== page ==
On Sunday, we enjoyed a leisurely morning and a big breakfast at home. Then, we ventured out to walk another waterfront neighborhood near my friends’ place, which featured big houses and even bigger live oaks. We grabbed lunch on Folly, then launched our kayaks for a nice 5-mile paddle around the marshes and tidal creeks between Folly and James Island. Paddling saltwater marshes and mudflats is near the top of my list of favorite activities, and this trip was no exception. We hit the creeks as the tides were falling and arrived at a nice 1-acre mudflat just as the oyster shells began peeking out of the water. Over the next hour or so, the landscape transformed before our eyes, and 7 species of shorebirds took advantage of the habitat. Throughout our journey, numerous Clapper Rails and Marsh Wrens called and sung from the marsh grass. And at one point, a Merlin, a Wood Stork, and a Bald Eagle soared by within seconds of each other. The real treat came as we began our paddle out of the tidal creek towards the main channel: a pair of Atlantic Bottlenose Dolphins put on quite a show foraging for fish escaping the falling tide. Repeated breaches, tail slaps, and other boisterous but clearly well-coordinated behavior was a thrill to watch, and they occasionally came within 10 yards of our motionless boats.

After a low-key Sunday night, we headed home first thing Monday morning. On the way (sort of), we made one last stop at Santee Coastal Reserve. On our previous visit (June 2016), the place was overrun with mosquitoes; this visit wasn’t quite as bad. We hiked a bit of swampy hardwood forest before spending most of our 6.34 mile journey walking dikes between expansive former rice impoundments. The impoundments were full of life. We got great looks at a group of 14 Black-bellied Whistling-Ducks near the trailhead and also saw 20 Wood Ducks, ~25 Mottled Ducks, and well over 300 Blue-winged Teal flying over the impoundments. The latter two species were routinely flushed by a helicopter spraying herbicides to control invasive plants (presumably Phragmites). We were upwind of the spray, but the birds weren’t—yikes! There were lots of other good marsh birds, including two dozen Common Gallinules, a few Soras, a mystery rail (possibly a King Rail, but Clapper is more likely), and a Least Bittern. In addition to the normal waders, we also had a Glossy Ibis fly overhead. The reserve also held a decent variety of other birds (55 species in total for the morning), including Red-cockaded Woodpeckers on the entrance road, a few Painted Buntings, and hundreds of Tree Swallows and Common Grackles. In addition to the birds, the insects were plentiful (both the desirable and the not-so-much). I got great looks at another Roseate Skimmer, some photo-cooperative Four-spotted Pennants, and at least 580 Blue Dashers, which were everywhere (there were undoubtedly thousands present)! Butterflies were also reasonably abundant, including more of the same species seen throughout the trip. My wife—who sometimes walks at my side, often in front of me, and never behind me (I get distracted easily)—found some great reptiles. She first spotted a mid-size gator and two babies; they were 2 feet long and adorable. Then, she saw what turned out to be a good sized Cottonmouth (Water Moccasin) that had, sadly, just been hit by a car (undoubtedly by one of the staff at the refuge, as this area is closed to other vehicles). It was still alive when we found it, but barely. Certainly not the most ideal way to get a lifer reptile….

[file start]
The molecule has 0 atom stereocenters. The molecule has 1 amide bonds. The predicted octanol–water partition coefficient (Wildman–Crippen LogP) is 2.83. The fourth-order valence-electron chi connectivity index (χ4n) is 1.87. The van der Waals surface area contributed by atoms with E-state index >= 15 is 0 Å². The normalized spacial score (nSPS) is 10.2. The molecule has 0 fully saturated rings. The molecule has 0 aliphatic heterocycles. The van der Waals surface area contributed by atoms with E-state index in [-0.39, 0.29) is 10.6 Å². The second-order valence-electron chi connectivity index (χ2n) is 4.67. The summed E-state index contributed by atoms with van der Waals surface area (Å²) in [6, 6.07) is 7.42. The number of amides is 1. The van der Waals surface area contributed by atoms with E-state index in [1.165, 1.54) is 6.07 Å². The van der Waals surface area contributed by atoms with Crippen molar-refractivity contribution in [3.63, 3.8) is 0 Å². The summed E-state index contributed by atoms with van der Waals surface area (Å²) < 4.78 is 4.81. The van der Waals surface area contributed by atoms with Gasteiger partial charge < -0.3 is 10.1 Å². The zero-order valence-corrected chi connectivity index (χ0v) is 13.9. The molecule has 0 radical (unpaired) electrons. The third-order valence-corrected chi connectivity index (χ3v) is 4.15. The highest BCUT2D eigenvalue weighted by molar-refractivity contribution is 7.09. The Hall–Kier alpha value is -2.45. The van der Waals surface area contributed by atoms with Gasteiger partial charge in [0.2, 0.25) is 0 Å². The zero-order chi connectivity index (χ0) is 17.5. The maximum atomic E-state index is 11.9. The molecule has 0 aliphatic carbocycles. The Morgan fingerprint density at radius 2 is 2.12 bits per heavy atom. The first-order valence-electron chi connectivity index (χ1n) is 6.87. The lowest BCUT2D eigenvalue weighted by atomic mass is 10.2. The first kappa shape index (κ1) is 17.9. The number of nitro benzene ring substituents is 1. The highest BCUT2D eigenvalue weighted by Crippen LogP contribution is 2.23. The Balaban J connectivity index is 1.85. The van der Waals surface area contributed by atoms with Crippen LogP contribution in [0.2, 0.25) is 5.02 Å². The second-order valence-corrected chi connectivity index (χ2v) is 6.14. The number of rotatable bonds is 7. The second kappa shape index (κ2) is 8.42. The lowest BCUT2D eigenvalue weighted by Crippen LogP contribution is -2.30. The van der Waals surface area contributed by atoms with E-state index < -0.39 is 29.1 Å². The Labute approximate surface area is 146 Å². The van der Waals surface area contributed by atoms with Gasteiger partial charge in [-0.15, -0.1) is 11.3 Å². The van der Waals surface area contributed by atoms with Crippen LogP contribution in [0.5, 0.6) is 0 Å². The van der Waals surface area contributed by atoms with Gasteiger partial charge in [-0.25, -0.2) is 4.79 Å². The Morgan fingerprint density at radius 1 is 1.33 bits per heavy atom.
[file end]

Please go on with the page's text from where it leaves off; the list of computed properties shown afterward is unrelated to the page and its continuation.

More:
All in all, a great trip to lowcountry SC, with a good mix of socializing and adventuring (by foot, bike, and kayak). I saw 90 species of birds, 9 dragonflies (including 2 lifers), 15 butterflies (including 1 lifer), 4 reptiles (including 1 lifer), and 2 mammals.